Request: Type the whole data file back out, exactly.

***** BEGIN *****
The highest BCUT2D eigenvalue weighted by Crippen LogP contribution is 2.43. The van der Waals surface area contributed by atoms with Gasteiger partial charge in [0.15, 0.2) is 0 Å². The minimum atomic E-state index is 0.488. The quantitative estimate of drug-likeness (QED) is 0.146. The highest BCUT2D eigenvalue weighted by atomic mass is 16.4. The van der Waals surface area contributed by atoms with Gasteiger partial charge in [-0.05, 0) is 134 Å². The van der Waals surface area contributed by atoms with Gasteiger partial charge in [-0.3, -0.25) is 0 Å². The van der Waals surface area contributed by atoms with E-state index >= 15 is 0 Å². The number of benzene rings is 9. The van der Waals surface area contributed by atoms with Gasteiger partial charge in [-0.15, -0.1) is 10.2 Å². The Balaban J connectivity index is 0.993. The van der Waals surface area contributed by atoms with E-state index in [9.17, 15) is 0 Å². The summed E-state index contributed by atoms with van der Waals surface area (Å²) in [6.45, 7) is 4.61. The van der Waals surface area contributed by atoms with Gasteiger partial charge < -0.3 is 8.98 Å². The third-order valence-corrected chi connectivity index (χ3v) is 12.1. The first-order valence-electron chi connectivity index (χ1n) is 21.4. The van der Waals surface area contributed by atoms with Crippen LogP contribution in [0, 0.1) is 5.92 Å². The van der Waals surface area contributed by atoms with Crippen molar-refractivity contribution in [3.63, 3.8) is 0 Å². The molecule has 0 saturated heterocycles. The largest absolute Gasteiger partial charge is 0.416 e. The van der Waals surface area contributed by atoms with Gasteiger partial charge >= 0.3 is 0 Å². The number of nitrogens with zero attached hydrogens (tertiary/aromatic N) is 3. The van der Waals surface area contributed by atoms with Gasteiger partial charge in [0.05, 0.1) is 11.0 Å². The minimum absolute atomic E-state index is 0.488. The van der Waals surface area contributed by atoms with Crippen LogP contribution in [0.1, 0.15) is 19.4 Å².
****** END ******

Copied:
The highest BCUT2D eigenvalue weighted by Crippen LogP contribution is 2.43. The van der Waals surface area contributed by atoms with Gasteiger partial charge in [0.15, 0.2) is 0 Å². The minimum atomic E-state index is 0.488. The quantitative estimate of drug-likeness (QED) is 0.146. The highest BCUT2D eigenvalue weighted by atomic mass is 16.4. The van der Waals surface area contributed by atoms with Gasteiger partial charge in [-0.05, 0) is 134 Å². The van der Waals surface area contributed by atoms with Gasteiger partial charge in [-0.3, -0.25) is 0 Å². The van der Waals surface area contributed by atoms with E-state index >= 15 is 0 Å². The number of benzene rings is 9. The van der Waals surface area contributed by atoms with Gasteiger partial charge in [-0.15, -0.1) is 10.2 Å². The Balaban J connectivity index is 0.993. The van der Waals surface area contributed by atoms with E-state index in [9.17, 15) is 0 Å². The summed E-state index contributed by atoms with van der Waals surface area (Å²) in [6.45, 7) is 4.61. The van der Waals surface area contributed by atoms with Gasteiger partial charge < -0.3 is 8.98 Å². The third-order valence-corrected chi connectivity index (χ3v) is 12.1. The first-order valence-electron chi connectivity index (χ1n) is 21.4. The van der Waals surface area contributed by atoms with Crippen LogP contribution in [0, 0.1) is 5.92 Å². The van der Waals surface area contributed by atoms with Crippen molar-refractivity contribution in [3.63, 3.8) is 0 Å². The molecule has 0 saturated heterocycles. The largest absolute Gasteiger partial charge is 0.416 e. The van der Waals surface area contributed by atoms with Gasteiger partial charge >= 0.3 is 0 Å². The number of nitrogens with zero attached hydrogens (tertiary/aromatic N) is 3. The van der Waals surface area contributed by atoms with Gasteiger partial charge in [0.05, 0.1) is 11.0 Å². The minimum absolute atomic E-state index is 0.488. The van der Waals surface area contributed by atoms with Crippen LogP contribution in [0.1, 0.15) is 19.4 Å².